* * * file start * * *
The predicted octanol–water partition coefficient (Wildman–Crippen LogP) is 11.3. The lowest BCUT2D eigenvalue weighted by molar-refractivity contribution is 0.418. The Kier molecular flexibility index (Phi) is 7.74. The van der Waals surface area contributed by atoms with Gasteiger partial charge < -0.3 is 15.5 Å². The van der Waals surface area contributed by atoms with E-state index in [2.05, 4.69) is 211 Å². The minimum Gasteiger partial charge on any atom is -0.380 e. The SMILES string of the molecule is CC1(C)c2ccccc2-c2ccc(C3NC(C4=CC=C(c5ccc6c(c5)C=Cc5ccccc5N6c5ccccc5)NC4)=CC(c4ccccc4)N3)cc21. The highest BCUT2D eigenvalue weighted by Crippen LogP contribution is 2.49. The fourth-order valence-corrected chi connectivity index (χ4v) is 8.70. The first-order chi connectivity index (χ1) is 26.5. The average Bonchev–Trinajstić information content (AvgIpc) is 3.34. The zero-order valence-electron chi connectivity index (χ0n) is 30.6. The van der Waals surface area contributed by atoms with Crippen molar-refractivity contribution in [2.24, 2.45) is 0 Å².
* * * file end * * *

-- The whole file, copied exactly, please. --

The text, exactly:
The predicted octanol–water partition coefficient (Wildman–Crippen LogP) is 11.3. The lowest BCUT2D eigenvalue weighted by molar-refractivity contribution is 0.418. The Kier molecular flexibility index (Phi) is 7.74. The van der Waals surface area contributed by atoms with Gasteiger partial charge < -0.3 is 15.5 Å². The van der Waals surface area contributed by atoms with E-state index in [2.05, 4.69) is 211 Å². The minimum Gasteiger partial charge on any atom is -0.380 e. The SMILES string of the molecule is CC1(C)c2ccccc2-c2ccc(C3NC(C4=CC=C(c5ccc6c(c5)C=Cc5ccccc5N6c5ccccc5)NC4)=CC(c4ccccc4)N3)cc21. The highest BCUT2D eigenvalue weighted by Crippen LogP contribution is 2.49. The fourth-order valence-corrected chi connectivity index (χ4v) is 8.70. The first-order chi connectivity index (χ1) is 26.5. The average Bonchev–Trinajstić information content (AvgIpc) is 3.34. The zero-order valence-electron chi connectivity index (χ0n) is 30.6. The van der Waals surface area contributed by atoms with Crippen molar-refractivity contribution in [2.24, 2.45) is 0 Å².